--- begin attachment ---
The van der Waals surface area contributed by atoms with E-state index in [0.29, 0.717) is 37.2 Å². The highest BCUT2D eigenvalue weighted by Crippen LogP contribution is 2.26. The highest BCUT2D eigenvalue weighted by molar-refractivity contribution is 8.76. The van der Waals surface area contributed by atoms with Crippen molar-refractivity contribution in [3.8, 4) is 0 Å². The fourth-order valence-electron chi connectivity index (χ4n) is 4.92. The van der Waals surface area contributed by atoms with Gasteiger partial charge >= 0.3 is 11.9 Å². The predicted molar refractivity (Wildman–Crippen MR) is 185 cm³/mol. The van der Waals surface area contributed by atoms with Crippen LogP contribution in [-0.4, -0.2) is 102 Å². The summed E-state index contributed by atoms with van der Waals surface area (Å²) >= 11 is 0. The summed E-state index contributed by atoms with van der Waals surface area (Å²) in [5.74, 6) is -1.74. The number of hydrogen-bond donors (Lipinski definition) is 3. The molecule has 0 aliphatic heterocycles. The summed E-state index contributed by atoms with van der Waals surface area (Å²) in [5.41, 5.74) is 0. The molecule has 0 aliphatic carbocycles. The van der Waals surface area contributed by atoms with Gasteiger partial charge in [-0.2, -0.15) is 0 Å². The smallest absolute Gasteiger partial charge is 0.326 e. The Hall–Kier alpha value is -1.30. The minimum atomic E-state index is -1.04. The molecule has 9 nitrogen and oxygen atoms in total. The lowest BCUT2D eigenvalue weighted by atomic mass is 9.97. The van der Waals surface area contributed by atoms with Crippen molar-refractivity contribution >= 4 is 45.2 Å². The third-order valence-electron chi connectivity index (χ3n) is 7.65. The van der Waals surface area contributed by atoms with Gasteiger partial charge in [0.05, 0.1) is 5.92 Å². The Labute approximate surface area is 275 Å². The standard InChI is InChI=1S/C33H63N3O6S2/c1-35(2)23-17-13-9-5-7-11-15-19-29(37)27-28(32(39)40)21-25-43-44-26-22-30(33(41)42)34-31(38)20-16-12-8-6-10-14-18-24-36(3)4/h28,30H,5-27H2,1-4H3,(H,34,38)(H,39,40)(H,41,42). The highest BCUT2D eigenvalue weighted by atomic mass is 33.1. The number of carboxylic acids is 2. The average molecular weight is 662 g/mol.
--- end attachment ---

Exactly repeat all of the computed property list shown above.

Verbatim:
The van der Waals surface area contributed by atoms with E-state index in [0.29, 0.717) is 37.2 Å². The highest BCUT2D eigenvalue weighted by Crippen LogP contribution is 2.26. The highest BCUT2D eigenvalue weighted by molar-refractivity contribution is 8.76. The van der Waals surface area contributed by atoms with Crippen molar-refractivity contribution in [3.8, 4) is 0 Å². The fourth-order valence-electron chi connectivity index (χ4n) is 4.92. The van der Waals surface area contributed by atoms with Gasteiger partial charge >= 0.3 is 11.9 Å². The predicted molar refractivity (Wildman–Crippen MR) is 185 cm³/mol. The van der Waals surface area contributed by atoms with Crippen LogP contribution in [-0.4, -0.2) is 102 Å². The summed E-state index contributed by atoms with van der Waals surface area (Å²) >= 11 is 0. The summed E-state index contributed by atoms with van der Waals surface area (Å²) in [5.74, 6) is -1.74. The number of hydrogen-bond donors (Lipinski definition) is 3. The molecule has 0 aliphatic heterocycles. The summed E-state index contributed by atoms with van der Waals surface area (Å²) in [5.41, 5.74) is 0. The molecule has 0 aliphatic carbocycles. The van der Waals surface area contributed by atoms with Gasteiger partial charge in [-0.2, -0.15) is 0 Å². The smallest absolute Gasteiger partial charge is 0.326 e. The Hall–Kier alpha value is -1.30. The minimum atomic E-state index is -1.04. The molecule has 9 nitrogen and oxygen atoms in total. The lowest BCUT2D eigenvalue weighted by atomic mass is 9.97. The van der Waals surface area contributed by atoms with Crippen molar-refractivity contribution >= 4 is 45.2 Å². The third-order valence-electron chi connectivity index (χ3n) is 7.65. The van der Waals surface area contributed by atoms with Gasteiger partial charge in [0.05, 0.1) is 5.92 Å². The Labute approximate surface area is 275 Å². The standard InChI is InChI=1S/C33H63N3O6S2/c1-35(2)23-17-13-9-5-7-11-15-19-29(37)27-28(32(39)40)21-25-43-44-26-22-30(33(41)42)34-31(38)20-16-12-8-6-10-14-18-24-36(3)4/h28,30H,5-27H2,1-4H3,(H,34,38)(H,39,40)(H,41,42). The highest BCUT2D eigenvalue weighted by atomic mass is 33.1. The number of carboxylic acids is 2. The average molecular weight is 662 g/mol.